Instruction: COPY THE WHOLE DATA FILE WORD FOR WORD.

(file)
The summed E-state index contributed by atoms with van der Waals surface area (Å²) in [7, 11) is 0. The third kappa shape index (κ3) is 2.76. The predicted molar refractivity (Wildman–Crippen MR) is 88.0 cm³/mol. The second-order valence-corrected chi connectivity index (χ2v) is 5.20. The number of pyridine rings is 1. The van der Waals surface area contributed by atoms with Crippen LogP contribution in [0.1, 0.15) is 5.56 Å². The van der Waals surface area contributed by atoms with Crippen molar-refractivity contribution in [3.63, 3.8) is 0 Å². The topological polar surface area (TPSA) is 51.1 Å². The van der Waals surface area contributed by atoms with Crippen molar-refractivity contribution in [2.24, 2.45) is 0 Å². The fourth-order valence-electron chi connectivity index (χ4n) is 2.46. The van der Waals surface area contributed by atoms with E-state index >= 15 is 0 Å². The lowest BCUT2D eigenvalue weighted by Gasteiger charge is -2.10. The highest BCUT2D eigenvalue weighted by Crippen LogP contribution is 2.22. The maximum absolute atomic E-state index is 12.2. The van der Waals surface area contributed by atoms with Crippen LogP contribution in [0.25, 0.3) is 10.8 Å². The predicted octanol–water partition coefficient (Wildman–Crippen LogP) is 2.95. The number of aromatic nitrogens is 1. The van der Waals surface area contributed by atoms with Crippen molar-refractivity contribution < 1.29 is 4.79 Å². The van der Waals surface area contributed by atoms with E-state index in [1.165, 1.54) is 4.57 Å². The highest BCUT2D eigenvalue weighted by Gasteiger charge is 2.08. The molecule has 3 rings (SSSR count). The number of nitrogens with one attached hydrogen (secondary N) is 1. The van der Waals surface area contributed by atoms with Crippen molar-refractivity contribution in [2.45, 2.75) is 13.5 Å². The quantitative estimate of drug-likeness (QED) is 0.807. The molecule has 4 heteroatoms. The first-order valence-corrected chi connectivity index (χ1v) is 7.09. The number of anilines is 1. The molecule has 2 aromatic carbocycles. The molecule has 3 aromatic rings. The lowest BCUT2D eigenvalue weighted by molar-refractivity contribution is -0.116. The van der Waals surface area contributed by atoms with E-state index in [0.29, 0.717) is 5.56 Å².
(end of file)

The summed E-state index contributed by atoms with van der Waals surface area (Å²) in [7, 11) is 0. The third kappa shape index (κ3) is 2.76. The predicted molar refractivity (Wildman–Crippen MR) is 88.0 cm³/mol. The second-order valence-corrected chi connectivity index (χ2v) is 5.20. The number of pyridine rings is 1. The van der Waals surface area contributed by atoms with Crippen LogP contribution in [0.1, 0.15) is 5.56 Å². The van der Waals surface area contributed by atoms with Crippen molar-refractivity contribution in [3.63, 3.8) is 0 Å². The topological polar surface area (TPSA) is 51.1 Å². The van der Waals surface area contributed by atoms with Crippen molar-refractivity contribution in [2.24, 2.45) is 0 Å². The fourth-order valence-electron chi connectivity index (χ4n) is 2.46. The van der Waals surface area contributed by atoms with E-state index >= 15 is 0 Å². The lowest BCUT2D eigenvalue weighted by Gasteiger charge is -2.10. The highest BCUT2D eigenvalue weighted by Crippen LogP contribution is 2.22. The maximum absolute atomic E-state index is 12.2. The van der Waals surface area contributed by atoms with Crippen LogP contribution in [0.25, 0.3) is 10.8 Å². The predicted octanol–water partition coefficient (Wildman–Crippen LogP) is 2.95. The number of aromatic nitrogens is 1. The van der Waals surface area contributed by atoms with Crippen molar-refractivity contribution < 1.29 is 4.79 Å². The van der Waals surface area contributed by atoms with E-state index in [1.165, 1.54) is 4.57 Å². The highest BCUT2D eigenvalue weighted by Gasteiger charge is 2.08. The molecule has 3 rings (SSSR count). The number of nitrogens with one attached hydrogen (secondary N) is 1. The van der Waals surface area contributed by atoms with Crippen molar-refractivity contribution in [2.45, 2.75) is 13.5 Å². The quantitative estimate of drug-likeness (QED) is 0.807. The molecule has 4 heteroatoms. The first-order valence-corrected chi connectivity index (χ1v) is 7.09. The number of anilines is 1. The molecule has 2 aromatic carbocycles. The molecule has 3 aromatic rings. The lowest BCUT2D eigenvalue weighted by molar-refractivity contribution is -0.116. The van der Waals surface area contributed by atoms with E-state index in [0.29, 0.717) is 5.56 Å².